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How to Overcome 3 Digital Forensics Experiential Learning Challenges

By Jamie Taralunga • Posted 24 days ago


Digital forensic and cybersecurity professionals are in high demand. To keep up with this demand, educational institutions have nurtured the digital forensics program since the late 1970s. As the program grows, its curriculums and tools evolve to keep up with modern threats. However, this level of advancement, at such as quick pace, creates teaching challenges for educators.

What Are Your Digital Forensics Teaching Challenges?

During the

  • 33% answered, lack of subject matter expertise
  • 67% answered, difficulty designing hands-on lab experience

Experiential learning (opens new window), also known as learning by doing, comes with many life-long learning benefits for students. In digital forensics, experiential learning prepares students for a hands-on, cyber investigative environment. However, adopting and sustaining experiential learning also carries its challenges for educators with complex curriculums or under-developed cyber programs. We’ve learned through our research and conversations with educators that digital forensic teaching challenges include:

  • Implementing hands-on labs
  • Designing a cyber range
  • Having minimal resources

So, what are the solutions to these

Teaching Challenge #1: Digital Forensics Curriculum Planning

There’s more content than there’s time to teach it. Careful planning and time go into creating a purposeful curriculum that will advance

Core Curriculum Elements

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Designing a class curriculum or a full-blown course to align with hands-on labs doesn’t have to be overwhelming or intimidating. Try these three tips to guide you in your planning:

  1. Customize your curriculum to your student’s needs
  2. Make pivots in your lesson plan to suit your students as they progress
  3. Give yourself enough time to plan ahead

Remember the basics! As an educator, you’re likely familiar with these core curriculum-building elements. Use them to help you identify where hands-on labs will be an asset to your students’ learning. Remember, you can always pivot along the way to adjust for how well your students are progressing. One of the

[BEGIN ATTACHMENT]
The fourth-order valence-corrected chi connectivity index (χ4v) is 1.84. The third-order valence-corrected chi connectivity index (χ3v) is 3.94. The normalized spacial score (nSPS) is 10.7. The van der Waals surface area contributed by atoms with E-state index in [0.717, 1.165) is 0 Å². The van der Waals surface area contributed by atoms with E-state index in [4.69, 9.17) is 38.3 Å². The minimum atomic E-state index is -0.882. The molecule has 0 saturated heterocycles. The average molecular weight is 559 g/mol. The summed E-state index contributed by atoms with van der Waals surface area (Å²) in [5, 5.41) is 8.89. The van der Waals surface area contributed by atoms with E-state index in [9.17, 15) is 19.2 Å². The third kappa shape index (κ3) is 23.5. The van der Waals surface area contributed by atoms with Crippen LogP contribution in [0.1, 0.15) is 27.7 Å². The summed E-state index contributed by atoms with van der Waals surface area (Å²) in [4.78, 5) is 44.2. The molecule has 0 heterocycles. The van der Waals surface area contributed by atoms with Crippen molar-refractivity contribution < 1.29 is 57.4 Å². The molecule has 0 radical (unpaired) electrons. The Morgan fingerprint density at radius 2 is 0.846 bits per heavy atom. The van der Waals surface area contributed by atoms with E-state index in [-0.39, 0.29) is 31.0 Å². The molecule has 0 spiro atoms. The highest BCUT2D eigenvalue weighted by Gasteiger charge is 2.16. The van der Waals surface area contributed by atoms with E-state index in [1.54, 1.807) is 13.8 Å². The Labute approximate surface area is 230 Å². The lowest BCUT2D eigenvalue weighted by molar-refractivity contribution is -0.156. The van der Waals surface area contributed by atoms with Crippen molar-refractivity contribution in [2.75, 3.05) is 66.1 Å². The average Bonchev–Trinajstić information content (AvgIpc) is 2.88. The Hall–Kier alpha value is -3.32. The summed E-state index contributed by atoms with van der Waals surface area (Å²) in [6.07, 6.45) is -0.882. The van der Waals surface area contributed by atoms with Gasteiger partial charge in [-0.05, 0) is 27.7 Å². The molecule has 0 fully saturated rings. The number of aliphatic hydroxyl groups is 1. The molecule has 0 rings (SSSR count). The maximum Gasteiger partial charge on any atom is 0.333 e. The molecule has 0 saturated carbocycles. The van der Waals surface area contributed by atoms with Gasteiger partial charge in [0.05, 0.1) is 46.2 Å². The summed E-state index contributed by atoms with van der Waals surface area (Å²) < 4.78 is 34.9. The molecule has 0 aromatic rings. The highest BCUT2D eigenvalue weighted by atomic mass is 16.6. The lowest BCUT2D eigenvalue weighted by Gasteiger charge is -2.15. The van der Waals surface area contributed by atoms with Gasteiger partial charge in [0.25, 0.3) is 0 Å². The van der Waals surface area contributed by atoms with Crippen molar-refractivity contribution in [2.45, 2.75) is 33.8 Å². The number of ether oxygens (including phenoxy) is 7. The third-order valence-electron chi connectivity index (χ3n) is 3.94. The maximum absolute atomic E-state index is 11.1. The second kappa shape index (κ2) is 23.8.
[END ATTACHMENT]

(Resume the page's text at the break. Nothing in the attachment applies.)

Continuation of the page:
Teaching Challenge #2: Designing InfoSec Hands-on Labs


  • Do you have subject matter experts available to write up and validate the content?
  • How about the time to gather the open-source tools?
  • Can your software skills execute the content in an engaging environment that aligns with real-world scenarios?
  • Who provides the tech support and maintains the environment?

If you can, that’s awesome! If this doesn’t sound like something you want or can do, why reinvent the wheel? Educators don’t have time to do this, nor do they need to. These cyber EdTech platforms exist and come with experts, resources, and support. Save your time and save your money, by finding an existing platform that fits your teaching needs.

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Teaching Challenge #3: Minimal Cyber EdTech Resources

Although, teaching digital forensics involves more than just embracing and sustaining a new teaching approach. The addition of a virtual cyber range can change your position in the classroom. In addition to teaching your students, you'll need to facilitate instructional delivery with labs.

Most educators can manage to teach and facilitate this type of experiential learning tool. However, it’s not ideal for everyone. Educators have varying degrees of comfort when it comes to adopting technology in the classroom. To increase your tech comfort, review your capabilities and identify where you need the most help and who can help you.

Once you identify your needs, choosing the right platform can actually save you time. With the right EdTech platform resources, consider working with a teaching assistant who can provide you with options:

A teaching assistant is a great resource to support cyber range adoption. Having someone who encourages progress and allows you to get back to what you do best: teaching. You can talk through ideas with each other and determine where you’re needed the most in the classroom.

Innovate Your Digital Forensics Classroom with Experiential Learning

With the right planning, tools, and teams in place, you’ll experience tangible evidence of experiential learning progress. We’re talking about the type of progress that fosters innovation. In other words, the hands-on cyber learning your students will achieve in your classroom will directly translate into the work your students will do in the professional world. 

Project Ares Committed to empowering, educating, encouraging, and equipping instructors

Whether you are a beginner or incredibly advanced in cybersecurity expertise, you’ll find that Project Ares can help you as an instructor or student. After all, our commitment is to you and your students. We want to help empower, educate, encourage, and equip you to overcome these teaching barriers.

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